Dr. Rajani, a tiny lady no more than five feet tall, shook my hand, looked me in the eye and said, "Your father is a very sick man. His body is shutting down. Do you want us to put him on life support or should we make him a no code?
"Can we see how it goes?" I asked.
"You have to make a decision - soon."
Not exactly what I had in mind for my first meeting with this doc and certainly not the best way to begin a discussion on end of life issues
My sister had called me the night before saying that Dad was in the hospital with shortness of breath but after getting settled in and being put on two liters of oxygen, he was feeling more comfortable and doing better. But the next morning, Mom called me at my hospital job in Michigan, saying, "Dad's taken a turn for the worse and they say he might not make it. I need you here. You understand these things."
You see, as Dad got older, my sister and I had urged him to talk about what he might like done medically if he were to be unable to speak for himself. But, stubborn Dutchman that he was, 80-years-old at the time and more obstinate than ever, he refused. Now, here we were. Inaction on Dad's part had put all of us - my mom, the doctors, my sister, and me - in this terrible, and most urgent, situation.
Believe me, you don't want to find yourself in this position. The good news is that
you don't ever have to. I want to help you and your family to avoid what we went through. Let's talk about advance directives, appointing a patient advocate and living wills.
What is an Advance Directive?
An advance directive is a document - made in advance - saying what you would like done, medically, if you should be in a situation in which you're unable to speak for yourself. An advance directive allows you to make your own decisions, and maintain your dignity, so that others don't decide things for you. Telling your loved ones your wishes is a good first step, but it is not enough. You must have it in writing.
What is a Living Will?
A living will is a legal document in which you make your wishes known regarding life prolonging medical treatments. A living will should not be confused with a living trust, which has to do with holding and distributing your property and finances.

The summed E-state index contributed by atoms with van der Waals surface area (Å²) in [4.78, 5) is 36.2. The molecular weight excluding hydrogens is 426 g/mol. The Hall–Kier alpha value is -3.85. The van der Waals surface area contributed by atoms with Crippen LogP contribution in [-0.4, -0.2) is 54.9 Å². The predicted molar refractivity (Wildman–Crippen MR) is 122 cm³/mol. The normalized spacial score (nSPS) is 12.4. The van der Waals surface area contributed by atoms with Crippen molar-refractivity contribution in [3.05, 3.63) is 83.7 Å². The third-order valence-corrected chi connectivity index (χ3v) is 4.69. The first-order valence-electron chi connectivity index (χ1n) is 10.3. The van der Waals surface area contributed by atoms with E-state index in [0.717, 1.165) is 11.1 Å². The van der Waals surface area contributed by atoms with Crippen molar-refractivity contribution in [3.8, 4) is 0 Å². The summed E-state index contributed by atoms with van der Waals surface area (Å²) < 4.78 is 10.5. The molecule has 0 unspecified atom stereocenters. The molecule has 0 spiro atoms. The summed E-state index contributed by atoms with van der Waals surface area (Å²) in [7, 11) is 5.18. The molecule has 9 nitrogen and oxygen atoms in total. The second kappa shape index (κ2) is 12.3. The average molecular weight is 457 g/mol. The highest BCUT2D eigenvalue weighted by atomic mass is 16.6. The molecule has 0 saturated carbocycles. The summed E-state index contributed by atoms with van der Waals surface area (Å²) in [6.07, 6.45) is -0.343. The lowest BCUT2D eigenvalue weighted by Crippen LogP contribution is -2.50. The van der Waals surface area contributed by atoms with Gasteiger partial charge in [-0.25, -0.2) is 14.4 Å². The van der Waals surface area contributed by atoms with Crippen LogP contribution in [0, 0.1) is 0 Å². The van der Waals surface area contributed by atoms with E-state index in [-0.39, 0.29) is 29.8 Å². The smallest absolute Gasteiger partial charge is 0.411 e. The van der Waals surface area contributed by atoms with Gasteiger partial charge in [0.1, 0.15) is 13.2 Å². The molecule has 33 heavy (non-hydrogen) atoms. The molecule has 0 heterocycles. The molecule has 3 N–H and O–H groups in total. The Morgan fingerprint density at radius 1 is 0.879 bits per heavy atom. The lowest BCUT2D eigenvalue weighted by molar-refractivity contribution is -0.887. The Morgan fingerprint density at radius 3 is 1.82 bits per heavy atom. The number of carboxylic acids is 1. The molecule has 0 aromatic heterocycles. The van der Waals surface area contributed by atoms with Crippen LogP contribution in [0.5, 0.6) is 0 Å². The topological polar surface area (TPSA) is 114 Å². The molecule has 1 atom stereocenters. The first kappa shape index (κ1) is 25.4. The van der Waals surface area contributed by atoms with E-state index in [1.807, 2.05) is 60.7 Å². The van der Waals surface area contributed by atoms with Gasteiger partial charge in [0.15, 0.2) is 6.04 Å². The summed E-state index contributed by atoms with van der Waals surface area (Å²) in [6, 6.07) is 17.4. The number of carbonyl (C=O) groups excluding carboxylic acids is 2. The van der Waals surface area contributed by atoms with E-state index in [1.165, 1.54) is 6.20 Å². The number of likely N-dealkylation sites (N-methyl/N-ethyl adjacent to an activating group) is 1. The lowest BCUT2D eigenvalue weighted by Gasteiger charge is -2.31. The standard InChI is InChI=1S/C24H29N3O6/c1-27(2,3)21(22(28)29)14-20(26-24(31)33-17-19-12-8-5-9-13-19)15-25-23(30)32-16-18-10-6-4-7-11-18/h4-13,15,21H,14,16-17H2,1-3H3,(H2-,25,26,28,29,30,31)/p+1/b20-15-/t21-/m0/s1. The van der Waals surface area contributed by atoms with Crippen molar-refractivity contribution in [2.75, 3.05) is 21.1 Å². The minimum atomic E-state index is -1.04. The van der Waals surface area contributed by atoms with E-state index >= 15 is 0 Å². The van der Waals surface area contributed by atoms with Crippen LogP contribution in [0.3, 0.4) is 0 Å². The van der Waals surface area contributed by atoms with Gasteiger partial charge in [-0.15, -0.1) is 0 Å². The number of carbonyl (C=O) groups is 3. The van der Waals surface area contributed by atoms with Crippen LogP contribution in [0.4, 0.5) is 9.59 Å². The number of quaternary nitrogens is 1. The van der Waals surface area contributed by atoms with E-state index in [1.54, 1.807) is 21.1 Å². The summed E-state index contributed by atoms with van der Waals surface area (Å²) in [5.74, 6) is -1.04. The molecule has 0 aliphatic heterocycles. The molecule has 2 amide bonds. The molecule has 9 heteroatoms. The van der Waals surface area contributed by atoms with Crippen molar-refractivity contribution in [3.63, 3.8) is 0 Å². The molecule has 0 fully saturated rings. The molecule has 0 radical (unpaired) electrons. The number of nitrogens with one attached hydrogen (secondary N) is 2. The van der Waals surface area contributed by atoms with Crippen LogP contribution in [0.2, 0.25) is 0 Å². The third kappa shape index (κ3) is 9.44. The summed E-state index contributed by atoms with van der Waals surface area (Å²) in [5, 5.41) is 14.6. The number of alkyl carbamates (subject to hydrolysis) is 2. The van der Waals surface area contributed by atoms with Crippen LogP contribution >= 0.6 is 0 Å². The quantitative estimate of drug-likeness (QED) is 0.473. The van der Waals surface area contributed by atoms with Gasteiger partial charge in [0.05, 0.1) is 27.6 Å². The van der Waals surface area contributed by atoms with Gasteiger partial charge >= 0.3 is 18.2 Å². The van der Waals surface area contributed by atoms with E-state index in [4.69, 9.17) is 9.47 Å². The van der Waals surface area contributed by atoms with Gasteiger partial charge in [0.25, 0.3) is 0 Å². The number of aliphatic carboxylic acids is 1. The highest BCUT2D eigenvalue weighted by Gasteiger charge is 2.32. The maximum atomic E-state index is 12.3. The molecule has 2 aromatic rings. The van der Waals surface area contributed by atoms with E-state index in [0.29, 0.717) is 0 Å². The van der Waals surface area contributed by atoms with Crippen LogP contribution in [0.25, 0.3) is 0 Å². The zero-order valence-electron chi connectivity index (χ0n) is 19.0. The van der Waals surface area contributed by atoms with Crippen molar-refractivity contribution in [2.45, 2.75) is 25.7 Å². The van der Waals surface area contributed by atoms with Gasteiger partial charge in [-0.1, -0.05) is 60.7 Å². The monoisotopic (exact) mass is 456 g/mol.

Who should have one?
Every adult should have a living will, even those who are young and healthy.
What is a Durable Power of Attorney for Health Care?
This is the appointment of a patient advocate, one or two people you have chosen, to speak for you if you should be unable to speak for yourself. This could be a spouse, an adult child, or someone else you trust who is willing and able to take responsibility for carrying out your wishes.
How do I start this discussion? Isn't it morbid and depressing?
Nobody likes to think about dying or losing a loved one, but we're all going to die sometime and when we do, it should be on our own terms. Begin by assuring your loved ones that bringing up this subject doesn't mean you're planning to die anytime soon. Take a positive approach - you're doing this to make sure your dignity is upheld and your wishes are carried out. Remind them that if this time should come it will be a lot easier on them if your wishes are known in advance.
Should I talk about this with my doctor?
Yes! Bring it up at your next appointment, or make a special appointment for this purpose. It's shocking to know that a study done at Island University Hospital in New York revealed that 83% of patients with advanced COPD had not discussed end-of-life wishes with their physician, although 78% said they wanted to. Talk honestly with your doctor about options that are right for you and the state of your disease.
How do I get started?
Your local hospital should have forms that are legal in your state, and they may have a social worker to assist you. A lawyer can also help you. There are many resources on the internet. Just make sure that documents are legal in your state, as laws vary from state to state. Legacy Writer https://www.legacywriter.com/
Legal Zoom http://www.legalzoom.com/sem/livingwillpage.html
You might be wondering what happened with Dad. Well, after ten days in the ICU, he pulled through and lived for nearly two more years. He became well enough again to see grandchildren get married and graduate from college and high school - and he even went back to work part time. In that time he made it clear to all of us exactly what he wanted should he ever get that sick again and be unable to speak for himself. Finally, when he had no fight left in him, he passed away quietly with no tubes, no machines, and no pain - with family at his side. Yes, it took a while for a proud man to talk about end of life care but we're so glad he did.